SO most Brits struggle with that little railway station in Wales. We shorten it to Llanfair PG to make it less of a tongue-twister.
But Llanfairpwllgwyngyllgogerychwyrndrobwllllantysiliogogogoch – all 58 letters of it – on the island of Anglesey is child’s play.
Because in Hawke’s Bay on New Zealand’s North Island, you’ll find (drum roll, please) the longest place name in the world.
It’s a 305m high hill near Porangahau, and it’ll take you a while working out how to ask directions to it.
That’s because its name is Taumatawhakatangihangakoauauotamateaturipukakapikimaungahoronukupokaiwhenuakitanatahu.
Yes, that’s right, all 85 characters of it.
It translates roughly as “The summit where Tamatea, the man with the big knees, the slider, climber of mountains, the land-swallower who travelled about, played his koauau to his loved one”.
The koauau was a form of flute, should you be wondering.
Guinness World Records recognises the hill’s claim to the tongue-twisting throne. But, wait, there’s more. Quite literally.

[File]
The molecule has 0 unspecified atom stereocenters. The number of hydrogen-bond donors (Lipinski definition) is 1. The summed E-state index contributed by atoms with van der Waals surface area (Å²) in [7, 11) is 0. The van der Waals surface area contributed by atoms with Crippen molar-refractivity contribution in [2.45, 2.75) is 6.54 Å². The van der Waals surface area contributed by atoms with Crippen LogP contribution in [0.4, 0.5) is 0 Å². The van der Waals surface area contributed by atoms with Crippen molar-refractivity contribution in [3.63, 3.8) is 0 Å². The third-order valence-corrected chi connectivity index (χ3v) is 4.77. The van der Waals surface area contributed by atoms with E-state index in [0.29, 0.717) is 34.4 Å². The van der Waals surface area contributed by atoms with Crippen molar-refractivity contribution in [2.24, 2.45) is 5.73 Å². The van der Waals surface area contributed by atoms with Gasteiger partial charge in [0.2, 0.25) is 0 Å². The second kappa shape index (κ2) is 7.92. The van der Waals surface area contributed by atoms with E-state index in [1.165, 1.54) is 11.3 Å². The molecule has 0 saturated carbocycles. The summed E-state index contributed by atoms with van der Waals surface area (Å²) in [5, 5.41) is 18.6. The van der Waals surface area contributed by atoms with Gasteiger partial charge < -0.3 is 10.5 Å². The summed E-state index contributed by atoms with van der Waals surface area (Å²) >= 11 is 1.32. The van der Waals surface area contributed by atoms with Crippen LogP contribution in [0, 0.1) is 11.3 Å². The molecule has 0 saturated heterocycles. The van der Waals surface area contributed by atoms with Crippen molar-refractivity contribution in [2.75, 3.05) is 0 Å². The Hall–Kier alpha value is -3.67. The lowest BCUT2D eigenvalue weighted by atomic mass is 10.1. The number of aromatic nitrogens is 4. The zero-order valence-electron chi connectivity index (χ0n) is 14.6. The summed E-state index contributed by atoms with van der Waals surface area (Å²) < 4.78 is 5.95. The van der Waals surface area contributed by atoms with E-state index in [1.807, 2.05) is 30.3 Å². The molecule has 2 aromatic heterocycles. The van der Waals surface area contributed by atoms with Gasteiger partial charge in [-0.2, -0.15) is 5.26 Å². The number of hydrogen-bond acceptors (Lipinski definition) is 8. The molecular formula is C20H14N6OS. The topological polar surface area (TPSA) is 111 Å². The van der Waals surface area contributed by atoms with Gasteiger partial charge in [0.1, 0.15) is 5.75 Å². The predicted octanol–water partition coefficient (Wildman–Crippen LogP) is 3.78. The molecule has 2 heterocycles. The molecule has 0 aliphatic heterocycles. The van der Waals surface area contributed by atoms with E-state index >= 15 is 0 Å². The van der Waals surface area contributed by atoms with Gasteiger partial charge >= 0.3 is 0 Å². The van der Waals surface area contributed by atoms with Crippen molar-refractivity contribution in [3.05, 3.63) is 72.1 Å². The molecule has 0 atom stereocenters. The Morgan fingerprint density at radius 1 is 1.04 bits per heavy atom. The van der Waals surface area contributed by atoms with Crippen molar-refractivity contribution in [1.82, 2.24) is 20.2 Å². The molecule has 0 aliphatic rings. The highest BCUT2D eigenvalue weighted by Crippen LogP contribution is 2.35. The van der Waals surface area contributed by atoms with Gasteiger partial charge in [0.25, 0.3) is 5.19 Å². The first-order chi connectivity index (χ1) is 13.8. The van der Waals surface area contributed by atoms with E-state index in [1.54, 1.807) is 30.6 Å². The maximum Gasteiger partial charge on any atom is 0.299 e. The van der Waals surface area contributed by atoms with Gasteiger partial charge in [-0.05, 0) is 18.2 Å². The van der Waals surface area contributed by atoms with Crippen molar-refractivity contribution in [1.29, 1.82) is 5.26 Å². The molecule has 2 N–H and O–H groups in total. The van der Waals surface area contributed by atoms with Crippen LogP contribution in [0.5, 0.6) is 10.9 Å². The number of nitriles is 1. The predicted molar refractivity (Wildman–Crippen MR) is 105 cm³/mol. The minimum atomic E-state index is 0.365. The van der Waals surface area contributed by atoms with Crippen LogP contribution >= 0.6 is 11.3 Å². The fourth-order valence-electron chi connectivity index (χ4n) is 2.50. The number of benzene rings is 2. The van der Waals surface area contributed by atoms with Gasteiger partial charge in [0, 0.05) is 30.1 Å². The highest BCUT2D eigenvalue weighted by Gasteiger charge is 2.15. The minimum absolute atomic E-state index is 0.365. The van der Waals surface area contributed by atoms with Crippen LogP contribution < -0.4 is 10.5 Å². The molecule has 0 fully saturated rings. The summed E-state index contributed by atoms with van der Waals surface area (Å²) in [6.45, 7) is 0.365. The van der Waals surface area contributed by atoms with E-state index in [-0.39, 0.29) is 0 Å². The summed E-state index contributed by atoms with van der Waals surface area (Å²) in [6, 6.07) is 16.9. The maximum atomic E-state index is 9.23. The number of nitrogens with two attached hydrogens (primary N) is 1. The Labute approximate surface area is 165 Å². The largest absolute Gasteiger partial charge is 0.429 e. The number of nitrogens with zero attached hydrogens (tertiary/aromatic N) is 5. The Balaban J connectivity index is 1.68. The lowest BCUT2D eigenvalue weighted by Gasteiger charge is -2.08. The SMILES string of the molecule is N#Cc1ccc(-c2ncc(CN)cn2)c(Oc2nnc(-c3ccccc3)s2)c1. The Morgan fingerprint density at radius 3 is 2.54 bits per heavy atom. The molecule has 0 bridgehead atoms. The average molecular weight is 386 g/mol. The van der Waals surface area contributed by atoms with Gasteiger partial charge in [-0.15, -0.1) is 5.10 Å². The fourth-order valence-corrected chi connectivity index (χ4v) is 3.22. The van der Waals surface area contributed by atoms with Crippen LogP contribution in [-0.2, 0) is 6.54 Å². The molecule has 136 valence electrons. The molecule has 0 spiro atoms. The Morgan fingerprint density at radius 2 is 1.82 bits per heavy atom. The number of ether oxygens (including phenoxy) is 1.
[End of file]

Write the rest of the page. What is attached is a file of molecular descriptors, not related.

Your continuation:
An even longer version, Taumata-whakatangihanga-koauau-o-Tamatea-haumai-tawhiti-ure-haea-turi-pukaka-piki-maunga-horo-nuku-pokai-whenua-ki-tana-tahu, has 105 letters.
So what’s it all about?
This one translates as “The hill of the flute playing by Tamatea – who was blown hither from afar, had a slit penis, grazed his knees climbing mountains, fell on the earth, and encircled the land – to his beloved one”.
Don’t fret about the slit penis. It’s ancient practice that was a traditional custom among Pacific Islanders.
You can find the hill by driving south from Waipukurau for 55 kilometres, and turning right onto Wimbledon Road. A sign displaying the name appears five kilometres along this road.
It’s a great photo opportunity. The actual place is on private land, so permission is required before you can walk to it.
There are other long place names, of course.
Llanfair PG (yes, I cheated) comes in second in the long league and translates as “Saint Mary’s Church in a hollow of white hazel near the rapid whirlpool of the church of Saint Tysilio with a red cave”
Then there’s a lake in Webster, USA called (take a deep breath) Chargoggagoggmanchauggagoggchaubunagungamaugg, with 45 letters and which means “Fishing Place at the Boundaries – Neutral Meeting Grounds”.
They clearly needed a wide bridge to get this one on…
And spare a thought for fourth placed Countdown contender Tweebuffelsmeteenskootmorsdoodgeskietfontein – only one letter fewer at 44 characters, and which is a farm in the North West province of South Africa.
I love the translation of this one: “Two Buffalos With One Shot Completely Dead Shot Fountain”. Now, that’s some feat.